29 March 2020Market insights
22 May 2023Market insights
What tools can we call on to bring a little less uncertainty in a time where constant change seems inevitable?
Times are a changing. So said Mr B.Dylan 59 years ago. And they have and they do. And they always will. But over the last 3 years of COVID infected times and unprecedented world events, we have experienced more than our share of change. We have seen levels of uncertainty that have been more confronting than any time in recent memory. Frankly we are seeing more weird stuff than most of us have had to deal with before.
The One Picture Group like every business is grappling with some of these challenges. What is around the corner? How are our different markets reacting? Where are the contractions and for how long? All businesses are asking these questions but at One Picture these questions have even more significance because we get asked them by our clients. You are an insights and strategy consultancy they say – what’s your take on what’s coming up?
The first thing we say is change and uncertainty are forces of nature. You can’t stop them so you have to work with them and embrace the realisation that you can’t control or predict everything. As James Clear the writer extraordinaire says "The ultimate form of preparation is not planning for a specific scenario, but a mindset that can handle uncertainty". Well, we agree that the right mindset is important to be brave, but we would also say manage uncertainty by de-risking decision making as much as you can.
We would advocate using a blend of intuition and science when it comes to making decisions and navigating your way through these uncertain times. Do your research – double down on it. Interrogate the problem with crystal clear clarity and inform the answer with real customer or stakeholder data. As a wise old client once said – 'I don’t want neutrality – I want opinions – just make sure those opinions are informed as they damn well can be'. Never has that been more important than now. The over used business platitude which says ‘the harder I work the luckier I get’ has never been truer when it comes to weathering economic headwinds. It’s time to get your hustle on and to keep focused. The more in-depth market knowledge you have, the sharper your commercial instincts. Just like in sports, most times the professional who has a routine and data that they can rely on, knows how to win in the face of uncertainty and surprising resistance. Data and science help provide a level of consideration and maturity of decision making that goes out the window when decision makers are stressed. We tend to emote and become more subjective and personal when the pressure comes on. We also know that there is a direct relationship between stress and uncertainty.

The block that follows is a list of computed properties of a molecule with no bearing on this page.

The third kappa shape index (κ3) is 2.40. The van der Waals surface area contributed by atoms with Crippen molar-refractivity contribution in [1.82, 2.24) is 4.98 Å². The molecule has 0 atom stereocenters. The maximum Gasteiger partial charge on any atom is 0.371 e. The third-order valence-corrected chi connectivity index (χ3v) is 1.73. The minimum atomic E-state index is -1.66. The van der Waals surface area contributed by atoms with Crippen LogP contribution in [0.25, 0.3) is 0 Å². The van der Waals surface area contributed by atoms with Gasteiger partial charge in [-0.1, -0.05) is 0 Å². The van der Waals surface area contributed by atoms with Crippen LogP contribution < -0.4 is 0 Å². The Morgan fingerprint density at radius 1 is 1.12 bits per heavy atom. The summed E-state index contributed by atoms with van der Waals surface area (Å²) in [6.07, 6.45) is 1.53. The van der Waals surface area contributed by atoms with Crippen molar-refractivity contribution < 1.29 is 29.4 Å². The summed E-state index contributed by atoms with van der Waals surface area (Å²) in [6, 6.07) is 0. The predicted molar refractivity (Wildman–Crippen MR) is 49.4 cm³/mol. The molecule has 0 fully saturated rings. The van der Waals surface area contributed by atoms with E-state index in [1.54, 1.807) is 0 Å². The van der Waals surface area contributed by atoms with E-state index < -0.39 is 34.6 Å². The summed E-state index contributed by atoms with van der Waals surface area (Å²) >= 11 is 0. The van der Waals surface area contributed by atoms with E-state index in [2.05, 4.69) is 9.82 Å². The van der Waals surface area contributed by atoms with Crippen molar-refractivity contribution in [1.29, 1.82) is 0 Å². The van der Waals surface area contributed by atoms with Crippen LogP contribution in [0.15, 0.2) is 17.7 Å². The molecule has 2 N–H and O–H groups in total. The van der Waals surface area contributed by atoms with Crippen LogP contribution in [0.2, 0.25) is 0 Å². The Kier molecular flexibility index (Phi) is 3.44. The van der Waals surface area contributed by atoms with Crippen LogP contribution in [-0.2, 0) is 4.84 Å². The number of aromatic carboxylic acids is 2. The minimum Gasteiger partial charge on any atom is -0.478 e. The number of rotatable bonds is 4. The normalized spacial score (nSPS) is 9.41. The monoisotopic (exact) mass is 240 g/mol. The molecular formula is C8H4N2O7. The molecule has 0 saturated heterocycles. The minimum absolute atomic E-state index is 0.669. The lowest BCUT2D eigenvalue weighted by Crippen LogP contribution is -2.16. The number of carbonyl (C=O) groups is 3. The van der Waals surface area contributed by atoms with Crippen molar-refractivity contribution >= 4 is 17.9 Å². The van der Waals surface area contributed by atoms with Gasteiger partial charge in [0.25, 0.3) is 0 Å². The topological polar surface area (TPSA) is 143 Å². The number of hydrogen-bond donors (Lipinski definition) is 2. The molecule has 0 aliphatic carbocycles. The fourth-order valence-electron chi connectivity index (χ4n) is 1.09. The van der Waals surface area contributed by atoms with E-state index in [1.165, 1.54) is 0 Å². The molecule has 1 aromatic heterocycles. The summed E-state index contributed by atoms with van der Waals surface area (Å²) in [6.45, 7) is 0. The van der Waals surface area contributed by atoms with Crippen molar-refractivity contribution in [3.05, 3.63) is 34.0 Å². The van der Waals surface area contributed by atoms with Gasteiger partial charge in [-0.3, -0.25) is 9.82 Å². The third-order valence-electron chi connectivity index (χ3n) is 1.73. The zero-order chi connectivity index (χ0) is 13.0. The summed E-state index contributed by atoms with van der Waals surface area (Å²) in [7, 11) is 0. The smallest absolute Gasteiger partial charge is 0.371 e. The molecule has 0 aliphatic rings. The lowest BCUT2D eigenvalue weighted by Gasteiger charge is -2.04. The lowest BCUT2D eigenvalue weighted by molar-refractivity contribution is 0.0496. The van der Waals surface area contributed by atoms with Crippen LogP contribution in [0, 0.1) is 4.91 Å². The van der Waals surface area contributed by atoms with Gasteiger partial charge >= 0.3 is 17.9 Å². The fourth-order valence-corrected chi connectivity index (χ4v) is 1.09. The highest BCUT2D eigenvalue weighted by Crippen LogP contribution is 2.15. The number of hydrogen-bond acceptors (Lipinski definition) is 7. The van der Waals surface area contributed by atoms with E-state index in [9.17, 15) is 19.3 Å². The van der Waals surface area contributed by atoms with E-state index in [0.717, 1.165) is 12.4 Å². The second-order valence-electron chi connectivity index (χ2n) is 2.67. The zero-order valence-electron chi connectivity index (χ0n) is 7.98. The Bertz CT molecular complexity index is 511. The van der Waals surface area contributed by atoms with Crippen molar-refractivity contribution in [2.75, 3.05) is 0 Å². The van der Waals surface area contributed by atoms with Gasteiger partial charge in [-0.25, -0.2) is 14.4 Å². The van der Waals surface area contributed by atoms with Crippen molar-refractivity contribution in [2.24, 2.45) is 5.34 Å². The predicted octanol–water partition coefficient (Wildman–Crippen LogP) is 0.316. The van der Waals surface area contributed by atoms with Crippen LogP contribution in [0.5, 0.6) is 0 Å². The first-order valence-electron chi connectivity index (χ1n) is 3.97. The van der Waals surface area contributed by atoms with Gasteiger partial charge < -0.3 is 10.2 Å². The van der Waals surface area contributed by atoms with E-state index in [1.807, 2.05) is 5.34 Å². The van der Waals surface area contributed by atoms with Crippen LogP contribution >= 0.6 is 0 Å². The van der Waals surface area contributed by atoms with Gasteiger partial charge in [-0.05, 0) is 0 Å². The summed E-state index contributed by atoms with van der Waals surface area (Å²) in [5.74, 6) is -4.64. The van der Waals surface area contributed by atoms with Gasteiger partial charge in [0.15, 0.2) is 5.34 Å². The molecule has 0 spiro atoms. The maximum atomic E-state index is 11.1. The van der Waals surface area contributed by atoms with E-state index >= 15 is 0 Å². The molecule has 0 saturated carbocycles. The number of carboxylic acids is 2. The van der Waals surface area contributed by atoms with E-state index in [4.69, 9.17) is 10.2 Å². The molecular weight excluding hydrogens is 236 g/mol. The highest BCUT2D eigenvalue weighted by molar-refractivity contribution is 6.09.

At One Picture we advocate where possible for using trend data – context is everything and it's where the long game comes into its own. Predictive business and organisational diagnostics that are truly powerful, are about ‘now’ but they are also more importantly about the long game. Just like investing in the share market, seeing the big picture and not falling into the trap of ‘short term-ism’ is vital. This is particularly the case when it comes to brand health and growth initiatives. As Amazon founder Jeff Bezos once said: “When I have a good quarterly conference call with Wall Street, people will stop me and say, ‘Congratulations on your quarter,’ and I say, ‘Thank you,’ but what I’m really thinking is that quarter was baked three years ago.”
This doesn’t change in uncertain times. But it takes real discipline to not under or overreact when it comes to marketing investment and customer decisions. These decisions are much easier to make when they are informed by likely or actual outcomes and a longitudinal lens. The other thing to think about is that net productivity is the balance of the productive and unproductive forces in your business. Deciding what not to do is just as important as what to do. A great deal of time and energy is spent thinking about how to increase effort, but there is also lot to be gained by reducing friction.
The art of course is in picking the right metrics to follow but this too is about experience and category specific diagnostics. And importantly what doesn’t change.
And the constants are just as important as the variables. How many times have you been told there’s a ‘new normal’. In fact, betting against the ‘new normal’ has often been the better bet. Yes, things change. Good businesses innovate and reflect the changes in their market. But the fundamental dynamics of business haven’t changed in decades. New categories, new products and services, but the ‘old normal’ persists. A great example of this was the way media outlets a few months ago were working overtime to push out pieces about how people wanted to work less. As the guardian said ‘Hustle culture is over, the narrative went: burnt-out employees are doing the bare minimum. Now, however, the economy is rubbish, and a recession is imminent. Instead of quiet quitting, everyone is loudly labouring’.
We would also advocate for being ‘subjectively objective’. Meaning use data as your critical touchstone but don’t underestimate the importance of honed intuition held by experienced people that have been here before. If that’s not you, find people who can serve up some of this experience to you – quality advisors who are seasoned campaigners who know how to hold their nerve and approach big decisions with calm objectivity and independence.
In summary there is nothing particularly clever about adding high integrity customer and other data to the decision-making matrix. What is more mysterious to us is how often it doesn’t happen and why so many teams are flying blind when it comes to their all-important customer and business decision making.
In a world of much uncertainty why in the world would you not want to control and inform what you can?